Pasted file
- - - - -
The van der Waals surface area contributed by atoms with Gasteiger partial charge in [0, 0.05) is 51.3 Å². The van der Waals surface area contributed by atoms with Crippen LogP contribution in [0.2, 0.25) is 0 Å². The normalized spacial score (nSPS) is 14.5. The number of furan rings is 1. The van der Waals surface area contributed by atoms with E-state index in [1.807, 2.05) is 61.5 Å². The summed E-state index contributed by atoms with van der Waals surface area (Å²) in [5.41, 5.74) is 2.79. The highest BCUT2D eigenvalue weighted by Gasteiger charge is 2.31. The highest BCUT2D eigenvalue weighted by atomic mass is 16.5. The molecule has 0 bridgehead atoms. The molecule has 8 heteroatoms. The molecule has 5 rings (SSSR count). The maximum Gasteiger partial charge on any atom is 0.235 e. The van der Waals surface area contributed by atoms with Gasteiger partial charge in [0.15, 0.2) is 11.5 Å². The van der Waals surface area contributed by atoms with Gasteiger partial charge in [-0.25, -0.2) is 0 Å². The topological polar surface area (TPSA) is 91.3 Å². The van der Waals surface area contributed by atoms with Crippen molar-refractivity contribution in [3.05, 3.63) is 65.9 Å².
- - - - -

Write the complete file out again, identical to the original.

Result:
The van der Waals surface area contributed by atoms with Gasteiger partial charge in [0, 0.05) is 51.3 Å². The van der Waals surface area contributed by atoms with Crippen LogP contribution in [0.2, 0.25) is 0 Å². The normalized spacial score (nSPS) is 14.5. The number of furan rings is 1. The van der Waals surface area contributed by atoms with E-state index in [1.807, 2.05) is 61.5 Å². The summed E-state index contributed by atoms with van der Waals surface area (Å²) in [5.41, 5.74) is 2.79. The highest BCUT2D eigenvalue weighted by Gasteiger charge is 2.31. The highest BCUT2D eigenvalue weighted by atomic mass is 16.5. The molecule has 0 bridgehead atoms. The molecule has 8 heteroatoms. The molecule has 5 rings (SSSR count). The maximum Gasteiger partial charge on any atom is 0.235 e. The van der Waals surface area contributed by atoms with Gasteiger partial charge in [0.15, 0.2) is 11.5 Å². The van der Waals surface area contributed by atoms with Gasteiger partial charge in [-0.25, -0.2) is 0 Å². The topological polar surface area (TPSA) is 91.3 Å². The van der Waals surface area contributed by atoms with Crippen molar-refractivity contribution in [3.05, 3.63) is 65.9 Å².